Conservation of a WWI-Era Newspaper

Archival materials are valued for the information they convey, but often poor condition and deterioration hinders access to the text or images on old paper and documents. We frequently conserve these kinds of items for libraries and archives who's primary objective is to preserve and study the history they contain. 

 This 1916 newspaper was been creased and soiled when it came in to the studio.

This 1916 newspaper was been creased and soiled when it came in to the studio.

This project recently came to our studio from the Lambton Heritage Museum in Grand Bend, Ontario, Canada. The 1916 Sarnia Canadian newspaper was part of their research collection, but had never received proper cataloguing or storage. It was the only known copy of this particular issue, and featured names and profiles of the soldiers in the 149 Battalion of the Canadian Expeditionary Forces (popularly known as "Lambton's Own") about to depart for battle in World War One. 

 Damage prevented access to the text of the newspaper.

Damage prevented access to the text of the newspaper.

A researcher using the Museum's collections wanted to read the content of the articles, but poor condition prevented access. The paper was soiled and creased, with folds obscuring text down the centre of paper, and the brittleness of the acidic newsprint had caused many breaks and losses in the sheet. Even gentle handling caused further deterioration, and conservation treatment was needed in order to restore the pages so they could be used safely.

 Surface cleaning the paper to remove grime.

Surface cleaning the paper to remove grime.

First, the front page was surface cleaned to remove the dirt and grime that was ground into the paper.

 The creases gently unfolded, with the aid of moisture.

The creases gently unfolded, with the aid of moisture.

Next, the creases and folds were humidified with locally applied moisture and carefully unfolded, then flattened with a tacking iron, in order to open the sheets fully.

 Tear repairs performed with extremely thin Japanese tissue.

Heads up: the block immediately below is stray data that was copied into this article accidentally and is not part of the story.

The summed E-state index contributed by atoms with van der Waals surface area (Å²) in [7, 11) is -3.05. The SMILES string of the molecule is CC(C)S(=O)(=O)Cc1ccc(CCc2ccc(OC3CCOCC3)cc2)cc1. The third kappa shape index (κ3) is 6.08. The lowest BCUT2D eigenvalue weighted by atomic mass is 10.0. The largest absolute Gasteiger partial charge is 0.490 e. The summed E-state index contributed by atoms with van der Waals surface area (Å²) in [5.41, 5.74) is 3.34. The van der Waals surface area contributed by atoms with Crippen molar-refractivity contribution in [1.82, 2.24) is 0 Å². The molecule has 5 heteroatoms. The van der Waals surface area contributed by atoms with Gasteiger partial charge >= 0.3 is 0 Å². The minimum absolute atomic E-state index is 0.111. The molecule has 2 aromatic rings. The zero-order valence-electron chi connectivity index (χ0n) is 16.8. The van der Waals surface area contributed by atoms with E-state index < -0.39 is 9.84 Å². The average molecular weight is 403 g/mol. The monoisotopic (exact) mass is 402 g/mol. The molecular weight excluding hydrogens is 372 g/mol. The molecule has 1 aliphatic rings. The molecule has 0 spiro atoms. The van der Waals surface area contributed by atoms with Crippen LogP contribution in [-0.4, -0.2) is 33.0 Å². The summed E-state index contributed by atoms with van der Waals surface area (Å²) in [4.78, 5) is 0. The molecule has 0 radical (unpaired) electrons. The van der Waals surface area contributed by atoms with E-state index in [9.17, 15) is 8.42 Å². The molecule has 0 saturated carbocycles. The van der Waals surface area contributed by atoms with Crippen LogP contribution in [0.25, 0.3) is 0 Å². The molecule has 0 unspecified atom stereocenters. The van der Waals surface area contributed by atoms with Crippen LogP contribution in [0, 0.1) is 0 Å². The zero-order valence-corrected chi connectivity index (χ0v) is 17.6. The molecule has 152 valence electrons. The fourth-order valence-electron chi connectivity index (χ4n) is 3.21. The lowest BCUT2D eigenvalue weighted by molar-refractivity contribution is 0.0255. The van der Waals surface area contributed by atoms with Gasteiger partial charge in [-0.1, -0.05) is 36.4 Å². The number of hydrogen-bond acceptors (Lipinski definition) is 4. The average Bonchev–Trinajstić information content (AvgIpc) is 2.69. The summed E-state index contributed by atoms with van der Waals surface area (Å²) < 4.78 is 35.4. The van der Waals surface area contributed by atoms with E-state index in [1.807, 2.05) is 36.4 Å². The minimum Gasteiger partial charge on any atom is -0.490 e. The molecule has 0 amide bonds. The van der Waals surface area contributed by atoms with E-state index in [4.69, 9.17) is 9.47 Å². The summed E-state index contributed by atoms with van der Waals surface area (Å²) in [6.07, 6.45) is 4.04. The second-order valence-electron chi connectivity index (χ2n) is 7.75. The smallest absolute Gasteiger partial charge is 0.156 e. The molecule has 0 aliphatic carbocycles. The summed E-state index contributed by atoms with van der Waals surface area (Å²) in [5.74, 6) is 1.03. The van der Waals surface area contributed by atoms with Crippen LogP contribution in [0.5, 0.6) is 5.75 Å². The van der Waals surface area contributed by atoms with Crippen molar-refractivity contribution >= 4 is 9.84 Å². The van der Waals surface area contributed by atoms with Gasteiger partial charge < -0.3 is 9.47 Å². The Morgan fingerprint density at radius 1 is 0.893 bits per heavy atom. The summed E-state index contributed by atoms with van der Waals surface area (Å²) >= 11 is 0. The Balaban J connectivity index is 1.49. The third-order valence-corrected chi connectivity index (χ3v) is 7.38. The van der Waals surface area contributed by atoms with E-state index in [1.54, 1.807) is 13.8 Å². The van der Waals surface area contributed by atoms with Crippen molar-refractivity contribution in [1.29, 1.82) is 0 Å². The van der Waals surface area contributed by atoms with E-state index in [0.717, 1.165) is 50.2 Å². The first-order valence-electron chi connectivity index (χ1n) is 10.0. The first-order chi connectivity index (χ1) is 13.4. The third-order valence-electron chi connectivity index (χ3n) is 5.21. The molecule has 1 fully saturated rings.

Tear repairs performed with extremely thin Japanese tissue.

Long tears along the creases and smaller ones radiating from the outer edges were repaired and strengthened with an extremely thin Japanese repair tissue, adhered with wheat starch paste. The thin tissue is almost transparent, a necessity in order for the text to remain readable through the repairs, and the adhesive is stable and reversible and won't become yellow or brittle with age.

 The newspaper spread after repair and restoration.

The newspaper spread after repair and restoration.

Losses in the margins were filled with a slightly thicker Japanese paper to lend strength to the edges. Finally, the sheets were humidified overall and flattened so the paper is readable once more.

 The front page of the conserved paper is now fully accessible.

The front page of the conserved paper is now fully accessible.

The newspaper is now stable and able to be safely handled by Museum staff and visitors, and all the information is accessible to researchers. The stories of these brave men from Lambton County will once more be known and appreciated by today's citizens. 

Lambton Heritage Museum plans to exhibit the restored newspaper in an upcoming exhibit telling the story of Lambton County's participation in WWI. It will be held at the Judith and Norman Alix Art Gallery in Sarnia, Ontario, in fall 2017, and is to run concurrently with the national traveling exhibition Witness: Fields of Battle Through Canadian Eyes, on loan from the Canadian War Museum in Ottawa. Book and Paper Conservation Services is pleased to have worked on this project and to have contributed to the exhibition in a small way.

If you have historic items you are interested in having preserved, don't hesitate to get in touch with us!